Experience Bahrain from a local’s point of view when you explore our rich cultural heritage. Bahrain holds a unique place in the Arabian Gulf with one of the most liberal cultural heritage in the region. With three sites recognized as UNESCO world heritage sites, the Pearling Path, Qal’at-al-Bahrain, and the Dilmun Burial Mounds. Our extraordinary culture can be seen in many historical sites, allowing visitors to live the enduring legacy of Bahrain.
The Bahrain National Museum is the crowning achievement of the Kingdom of Bahrain’s ongoing efforts to preserve the nation’s heritage and history. These efforts began in 1957 when the first artifacts were discovered during the Danish archaeological expedition that was held at Al-Hidaya Al-Khal-ifiya in Muharraq. Built on a central location between Manama and Muharraq, the Bahrain National Museum houses nine main halls and classifies the accumulated heritage of the Kingdom of Bahrain into six different sections. Visitors will be taken on a 4,000 year journey through time as they pass through the museum’s halls. Highlights include fascinating artifacts from Ancient Dilmun, an Islamic Period hall, original manuscripts and traditional handicrafts, burial mounds, and exhibits illustrating daily life in Bahrain.
Opened in February 2008, the Qala’at Al-Bahrain (Bahrain Fort) Site Museum seeks to maintain the ancient historic features of the site, as well as document the archaeological periods by preserving the artefacts discovered at the site.
The museum is located on the northern coast of the Kingdom of Bahrain, and is surrounded by a picturesque seascape and lush greenery that escaped urban encroachment.
The museum’s collection showcases five different historical periods which are arranged chronologically, each within its own separate gallery.
The three-dimensional design concept of Qala’at Al-Bahrain Site Museum covers two floors and reflects a strong continuation between its interior and exterior spaces. The design also allows its rear sea-facing façade to open a direct path from the heart of the village to the shoreline.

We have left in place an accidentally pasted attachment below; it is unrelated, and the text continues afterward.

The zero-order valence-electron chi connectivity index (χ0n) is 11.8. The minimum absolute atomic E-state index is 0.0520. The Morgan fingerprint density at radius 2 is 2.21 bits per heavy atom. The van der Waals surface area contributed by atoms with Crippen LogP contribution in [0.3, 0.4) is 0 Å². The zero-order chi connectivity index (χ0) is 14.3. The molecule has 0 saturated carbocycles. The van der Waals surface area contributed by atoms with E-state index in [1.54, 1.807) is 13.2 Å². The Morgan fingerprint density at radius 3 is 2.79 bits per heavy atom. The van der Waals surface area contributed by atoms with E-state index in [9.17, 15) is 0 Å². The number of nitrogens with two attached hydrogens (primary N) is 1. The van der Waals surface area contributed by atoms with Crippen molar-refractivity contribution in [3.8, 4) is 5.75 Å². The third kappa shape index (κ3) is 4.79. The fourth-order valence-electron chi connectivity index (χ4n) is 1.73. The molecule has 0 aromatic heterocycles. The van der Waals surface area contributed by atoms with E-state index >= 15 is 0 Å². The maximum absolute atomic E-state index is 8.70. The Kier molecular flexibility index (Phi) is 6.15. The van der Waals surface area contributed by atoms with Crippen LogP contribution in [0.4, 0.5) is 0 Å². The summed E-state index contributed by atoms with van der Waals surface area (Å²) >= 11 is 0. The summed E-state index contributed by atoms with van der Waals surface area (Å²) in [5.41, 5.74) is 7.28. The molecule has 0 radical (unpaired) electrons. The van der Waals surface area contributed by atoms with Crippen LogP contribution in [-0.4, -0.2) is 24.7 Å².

The museum also contains a main courtyard leading to a café which overlooks the coastline opposite the fort, as well as a lecture hall and gift shop.
Qala’at Al-Bahrain Site Museum is situated across from the historic Qala’at Al-Bahrain, one of the most important historic political and military forts in the GCC region. The fort is part of the Qala’at Al-Bahrain Site, inscribed as a UNESCO World Heritage Site in 2007.
The museum has been established to present a history of military heritage of the Bahrain Defense Force (BDF) up until today. The museum stands as a testament to the BDF's role in safeguarding the kingdom, and it documents the significant sacrifices made by the military, as well as shedding light on the technical developments of the weaponry used in these acts of loyalty. The Military Museum was opened by His Majesty King Hamad bin Isa Al Khalifa, on February 5, 2013. The military acts as a monument to Bahrain's military culture, from ancient military history to the modern-day BDF.
The original post office of Manama, situated directly behind Bab Al Bahrain, is now the location of a newly renovated museum that documents the history of postal services of Bahrain in all its eras. The museum is home to an archive of photographs from the postal service since its inception, a complete catalogue of Bahraini stamps as well as stamps from all over the world.